Which leaves the mystery of what paper the family took, since the strip was not being carried by the Ironwood Daily Globe in 1921.
However, before we get all sentimental about that, here’s Saturday Morning Breakfast Cereal with a parenting gag that is close enough to the bone to be more gallows humor than absurdity.
If everyone would just listen to Epictetus, as shown here on Existential Comics, we wouldn’t get bummed out by death or divorce or any of those things unenlightened people see as bad.
I embrace Stoicism and it’s gotten me through some things, but it’s like the people who bought into Lance Armstrong’s philosophy years ago, and then found out that, while the parts about believing in yourself and working out regularly were valid, to rise to his level, you had to cheat because that’s how he got there.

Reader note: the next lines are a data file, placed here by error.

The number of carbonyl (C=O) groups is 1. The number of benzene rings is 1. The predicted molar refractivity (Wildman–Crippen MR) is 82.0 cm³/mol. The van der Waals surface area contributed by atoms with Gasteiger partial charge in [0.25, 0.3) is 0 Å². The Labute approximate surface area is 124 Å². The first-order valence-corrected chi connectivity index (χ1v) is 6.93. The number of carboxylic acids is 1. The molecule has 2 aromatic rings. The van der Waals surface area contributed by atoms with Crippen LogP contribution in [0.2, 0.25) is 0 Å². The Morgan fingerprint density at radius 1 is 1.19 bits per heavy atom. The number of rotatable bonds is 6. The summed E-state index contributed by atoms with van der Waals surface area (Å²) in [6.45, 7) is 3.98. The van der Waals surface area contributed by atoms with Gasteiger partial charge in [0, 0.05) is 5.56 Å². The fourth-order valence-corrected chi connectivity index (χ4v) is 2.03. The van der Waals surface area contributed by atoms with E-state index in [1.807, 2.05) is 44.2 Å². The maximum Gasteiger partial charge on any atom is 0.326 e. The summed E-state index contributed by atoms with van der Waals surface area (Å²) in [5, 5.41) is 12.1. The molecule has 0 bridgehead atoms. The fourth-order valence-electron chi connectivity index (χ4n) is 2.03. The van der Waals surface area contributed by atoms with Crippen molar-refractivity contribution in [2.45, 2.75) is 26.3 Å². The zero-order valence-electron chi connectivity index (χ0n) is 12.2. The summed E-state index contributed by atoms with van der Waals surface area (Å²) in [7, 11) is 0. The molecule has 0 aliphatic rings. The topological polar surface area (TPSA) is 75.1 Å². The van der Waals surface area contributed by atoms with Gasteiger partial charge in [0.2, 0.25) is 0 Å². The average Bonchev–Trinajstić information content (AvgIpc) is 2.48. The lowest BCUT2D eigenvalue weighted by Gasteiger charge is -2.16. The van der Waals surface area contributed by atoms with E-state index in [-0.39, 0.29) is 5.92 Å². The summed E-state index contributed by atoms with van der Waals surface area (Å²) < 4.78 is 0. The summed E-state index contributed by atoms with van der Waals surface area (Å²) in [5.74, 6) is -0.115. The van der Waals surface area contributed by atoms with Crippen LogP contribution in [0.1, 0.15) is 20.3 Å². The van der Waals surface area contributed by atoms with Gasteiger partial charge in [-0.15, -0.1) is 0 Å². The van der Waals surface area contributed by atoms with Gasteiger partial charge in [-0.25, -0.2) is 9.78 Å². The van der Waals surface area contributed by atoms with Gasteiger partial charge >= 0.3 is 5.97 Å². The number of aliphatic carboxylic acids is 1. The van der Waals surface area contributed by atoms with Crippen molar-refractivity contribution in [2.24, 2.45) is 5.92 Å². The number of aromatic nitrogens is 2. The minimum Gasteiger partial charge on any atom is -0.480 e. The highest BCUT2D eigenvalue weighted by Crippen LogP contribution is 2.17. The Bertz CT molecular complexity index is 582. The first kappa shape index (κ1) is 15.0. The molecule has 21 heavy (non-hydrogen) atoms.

Same with Epictetus. He’s a bit overboard, but he’s on the right road.
And certainly a more pleasant fellow-traveler than Diogenes the Cynic.
Meanwhile, out in the Sandbox
Ann Telnaes does a nice mashup of those “This is your brain on drugs” PSAs and the even more ridiculous level of denial Dear Leader brings to climate change.
There was apparently some sort of compromise in the release of the Fourth National Climate Assessment, since a 1990 law requires it be compiled and released, while our having evolved into a kleptocracy demands that discouraging anti-oligarch information be suppressed.
So it was released as required, but on the Friday after Thanksgiving, the worst possible day for announcing anything.